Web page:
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One Grey Seal looking. Located Newquay, Cornwall, UK.

A lot of my favorite romance authors include animals in their romances. In Regencies, we often have horses, but other animals, usually pets, can add fun to a story. Laura Kinsale usually (always?) includes some sort of “mascot animal” in her books, including a horse, a gyrfalcon, a shark, and a pig. Mary Jo Putney is a cat lover and many of her books include cats.

There are almost always named horses in my books, and some of my characters have had pets. I included goldfinches, a hedgehog, and a pony in Lady Dearing’s Masquerade, since there were so many children in that story who would enjoy them. In Saving Lord Verwood, the hero gives the heroine a kitten as a wedding present and later gives her the more practical gift of a mare to ride. Later, he also lets her talk him into rescuing an orphaned seal pup, which they later release back into the wild.

I got the idea for that story element after a visit to the Cornish Seal Sanctuary, a fun place to visit and learn about wildlife rescue. People at the center helped me figure out plausible ways for my characters to care for the baby seal.

Saving Lord Verwood by Elena GreeneThis month, I’m running a 99 cent ebook sale of Saving Lord Verwood, with my share of the proceeds going to the Sea Life Trust which runs the Cornish Seal Sanctuary and other sea life centers.

Saving Lord Verwood is available at Amazon, Barnes & Noble,
Apple, and Kobo.

If you’d like to donate directly, just visit the Sea Life Trust website.

Do you enjoy animal characters in Regency romance? What are some of your favorites?

Elena

Three_Disgraces_CoverWhile my critique partners and beta readers have been reviewing Lord Langdon’s Kiss, I’ve been working on another project: reuniting my “Three Disgraces” Regency series in an ebook bundle.

Comment on this post for the chance to win one of 5 copies on either Kindle or Nook. (Apple and Kobo are still in the works.)

The Three Disgraces includes reissues of The Incorrigible Lady Catherine, The Redwyck Charm, and Saving Lord Verwood. Although many Regency ladies were educated by governesses at hom, my three heroines met at one of those select schools for girls we sometimes read about. Although they’re very different in terms of birth, interests and temperament, none of them quite fit in for various reasons. And so they developed a warm friendship while defending themselves against the catty set at the school.

I had so much fun writing this trilogy. I didn’t really plot ahead, other than coming up with the issues each heroine would have to deal with and what sort of hero would challenge her the most. Somehow it all came together.  I’ve mostly written standalone books, but I have to admit it’s also a lot of fun to spend some time with characters you loved in a previous book, and help beloved secondary characters get their own stories.

Now I’m contemplating another series. This one involves more characters over a longer period of time, so I’m thinking I should maybe plan a little. Luckily, I have a writers’ retreat coming up which will be a perfect time to brainstorm.

Do you enjoy series? Why or why not? And for my fellow authors, how much planning do you do up front for your series? Any tips and tricks?

Elena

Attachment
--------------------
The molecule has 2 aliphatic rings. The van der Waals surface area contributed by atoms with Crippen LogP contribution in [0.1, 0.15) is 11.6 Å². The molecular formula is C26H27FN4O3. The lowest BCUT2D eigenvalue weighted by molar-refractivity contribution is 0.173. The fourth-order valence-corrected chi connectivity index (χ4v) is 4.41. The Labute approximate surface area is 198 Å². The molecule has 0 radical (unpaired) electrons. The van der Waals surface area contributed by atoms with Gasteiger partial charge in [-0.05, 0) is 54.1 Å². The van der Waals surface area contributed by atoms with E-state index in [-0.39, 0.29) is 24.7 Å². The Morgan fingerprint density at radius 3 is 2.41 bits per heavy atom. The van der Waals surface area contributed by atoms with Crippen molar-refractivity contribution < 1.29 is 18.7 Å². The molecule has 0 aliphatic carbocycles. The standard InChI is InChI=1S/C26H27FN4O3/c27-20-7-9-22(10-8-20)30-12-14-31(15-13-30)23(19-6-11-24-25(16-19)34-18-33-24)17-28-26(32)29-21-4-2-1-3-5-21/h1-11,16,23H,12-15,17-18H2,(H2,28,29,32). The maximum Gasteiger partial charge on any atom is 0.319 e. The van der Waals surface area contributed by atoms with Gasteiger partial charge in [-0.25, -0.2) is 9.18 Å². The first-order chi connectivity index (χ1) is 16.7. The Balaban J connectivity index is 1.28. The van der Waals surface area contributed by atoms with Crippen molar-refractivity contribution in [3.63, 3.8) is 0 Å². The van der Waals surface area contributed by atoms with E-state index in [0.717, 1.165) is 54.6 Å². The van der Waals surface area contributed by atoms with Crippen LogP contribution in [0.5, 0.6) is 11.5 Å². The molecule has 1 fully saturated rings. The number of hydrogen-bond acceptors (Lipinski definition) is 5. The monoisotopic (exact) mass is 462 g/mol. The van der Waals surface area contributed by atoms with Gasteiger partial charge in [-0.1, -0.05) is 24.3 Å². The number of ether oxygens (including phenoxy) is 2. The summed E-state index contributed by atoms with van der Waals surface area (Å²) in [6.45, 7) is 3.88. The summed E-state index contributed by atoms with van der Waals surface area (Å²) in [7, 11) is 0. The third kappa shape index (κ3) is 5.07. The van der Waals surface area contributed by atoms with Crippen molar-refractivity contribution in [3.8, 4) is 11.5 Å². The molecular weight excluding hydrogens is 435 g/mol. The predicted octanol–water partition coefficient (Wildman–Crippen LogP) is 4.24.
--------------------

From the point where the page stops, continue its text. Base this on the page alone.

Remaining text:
www.elenagreene.com

a Rafflecopter giveaway

(n) Gothic romance (a romance that deals with desolate and mysterious and grotesque events) — from the Princeton University website

My introduction to Gothic romance was in high school, where I first read Jane Eyre and got sucked in by all the classic Gothic romance elements: a romantic but dangerous setting, an innocent and vulnerable heroine, a hero with Secrets. Later (having gone to an all-girl Catholic school) I also read Rebecca, a more modern Gothic that fascinated me and many of my classmates.

I suspect a lot of Gothic romance authors have been inspired by Jane Eyre, but Charlotte Bronte was by no means the founder of the genre. During the Regency, readers enjoyed Gothic romances such as those published by the Minerva Press. It was Ann Radcliffe who made them popular with examples like The Mysteries of Udolpho, which inspired much of the foolish behavior of Catherine, the heroine of Northanger Abbey. Although Jane Austen poked fun at Gothics, I suspect she enjoyed reading some of them herself. BTW I find this cover for Northanger Abbey very funny!

Gothics can go awry. I think the concept of the TSTL (Too Stupid to Live) heroine arose with romances in which the heroine runs off in her nightie, holding nothing but a candle, to investigate an eerie sound in the attic or cellar where dire events are suspected to have occurred.

I still like Gothic romance and I happily suspend disbelief to follow the characters into situations that are wildly unlikely in real life. I played with some of these elements in my recent reissue, SAVING LORD VERWOOD. I haven’t read many recent historicals like this (though I’m admittedly way behind in my reading) but dark paranormals provide the same thrill. A well-written romance with Gothic elements is like a piece of luscious chocolate. Who cares if it’s good for you?

Do you enjoy romance with Gothic elements? What are some of your favorites, classic or modern?

I’ll be giving away 5 Kindle or Nook copies of SAVING LORD VERWOOD to commenters chosen at random. If you win, you can also nominate a friend to receive a free copy. Void where prohibited. You must be over 18. No purchase necessary. Post your comment by midnight EST on January 13. I will post an announcement on Saturday, January 14, so please check back to see if you have won.

Elena
www.elenagreene.com
www.facebook.com/ElenaGreene

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